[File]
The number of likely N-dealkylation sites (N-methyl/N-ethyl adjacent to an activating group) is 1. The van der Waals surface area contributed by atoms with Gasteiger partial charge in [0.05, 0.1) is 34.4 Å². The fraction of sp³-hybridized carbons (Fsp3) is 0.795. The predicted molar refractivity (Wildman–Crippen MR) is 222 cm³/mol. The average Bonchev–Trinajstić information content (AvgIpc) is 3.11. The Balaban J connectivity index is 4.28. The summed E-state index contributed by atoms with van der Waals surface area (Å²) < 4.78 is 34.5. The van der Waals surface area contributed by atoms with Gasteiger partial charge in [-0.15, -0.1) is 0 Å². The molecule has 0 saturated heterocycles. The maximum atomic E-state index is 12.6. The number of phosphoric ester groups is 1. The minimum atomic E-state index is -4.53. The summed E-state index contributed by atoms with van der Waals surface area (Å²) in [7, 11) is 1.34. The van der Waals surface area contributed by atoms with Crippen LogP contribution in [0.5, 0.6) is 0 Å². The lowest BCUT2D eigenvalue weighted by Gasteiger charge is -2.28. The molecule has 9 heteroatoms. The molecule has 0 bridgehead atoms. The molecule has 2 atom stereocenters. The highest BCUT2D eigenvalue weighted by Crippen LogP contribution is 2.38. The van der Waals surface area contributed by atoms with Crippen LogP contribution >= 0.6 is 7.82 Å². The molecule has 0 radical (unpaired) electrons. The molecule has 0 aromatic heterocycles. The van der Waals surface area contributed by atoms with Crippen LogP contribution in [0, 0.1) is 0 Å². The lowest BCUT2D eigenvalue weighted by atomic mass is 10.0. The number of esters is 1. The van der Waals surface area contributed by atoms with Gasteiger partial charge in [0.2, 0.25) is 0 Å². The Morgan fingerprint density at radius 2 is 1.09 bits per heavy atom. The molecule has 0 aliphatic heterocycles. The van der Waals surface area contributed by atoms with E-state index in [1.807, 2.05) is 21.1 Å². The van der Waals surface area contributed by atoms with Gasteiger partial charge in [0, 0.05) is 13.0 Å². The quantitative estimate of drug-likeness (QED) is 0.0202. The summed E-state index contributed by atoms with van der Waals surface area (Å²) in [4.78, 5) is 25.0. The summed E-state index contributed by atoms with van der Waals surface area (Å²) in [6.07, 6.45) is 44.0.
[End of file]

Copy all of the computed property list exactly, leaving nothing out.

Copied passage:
The number of likely N-dealkylation sites (N-methyl/N-ethyl adjacent to an activating group) is 1. The van der Waals surface area contributed by atoms with Gasteiger partial charge in [0.05, 0.1) is 34.4 Å². The fraction of sp³-hybridized carbons (Fsp3) is 0.795. The predicted molar refractivity (Wildman–Crippen MR) is 222 cm³/mol. The average Bonchev–Trinajstić information content (AvgIpc) is 3.11. The Balaban J connectivity index is 4.28. The summed E-state index contributed by atoms with van der Waals surface area (Å²) < 4.78 is 34.5. The van der Waals surface area contributed by atoms with Gasteiger partial charge in [-0.15, -0.1) is 0 Å². The molecule has 0 saturated heterocycles. The maximum atomic E-state index is 12.6. The number of phosphoric ester groups is 1. The minimum atomic E-state index is -4.53. The summed E-state index contributed by atoms with van der Waals surface area (Å²) in [7, 11) is 1.34. The van der Waals surface area contributed by atoms with Crippen LogP contribution in [0.5, 0.6) is 0 Å². The lowest BCUT2D eigenvalue weighted by Gasteiger charge is -2.28. The molecule has 9 heteroatoms. The molecule has 0 bridgehead atoms. The molecule has 2 atom stereocenters. The highest BCUT2D eigenvalue weighted by Crippen LogP contribution is 2.38. The van der Waals surface area contributed by atoms with Crippen LogP contribution >= 0.6 is 7.82 Å². The molecule has 0 radical (unpaired) electrons. The molecule has 0 aromatic heterocycles. The van der Waals surface area contributed by atoms with Crippen LogP contribution in [0, 0.1) is 0 Å². The lowest BCUT2D eigenvalue weighted by atomic mass is 10.0. The number of esters is 1. The van der Waals surface area contributed by atoms with Gasteiger partial charge in [0.2, 0.25) is 0 Å². The Morgan fingerprint density at radius 2 is 1.09 bits per heavy atom. The molecule has 0 aliphatic heterocycles. The van der Waals surface area contributed by atoms with E-state index in [1.807, 2.05) is 21.1 Å². The van der Waals surface area contributed by atoms with Gasteiger partial charge in [0, 0.05) is 13.0 Å². The quantitative estimate of drug-likeness (QED) is 0.0202. The summed E-state index contributed by atoms with van der Waals surface area (Å²) in [4.78, 5) is 25.0. The summed E-state index contributed by atoms with van der Waals surface area (Å²) in [6.07, 6.45) is 44.0.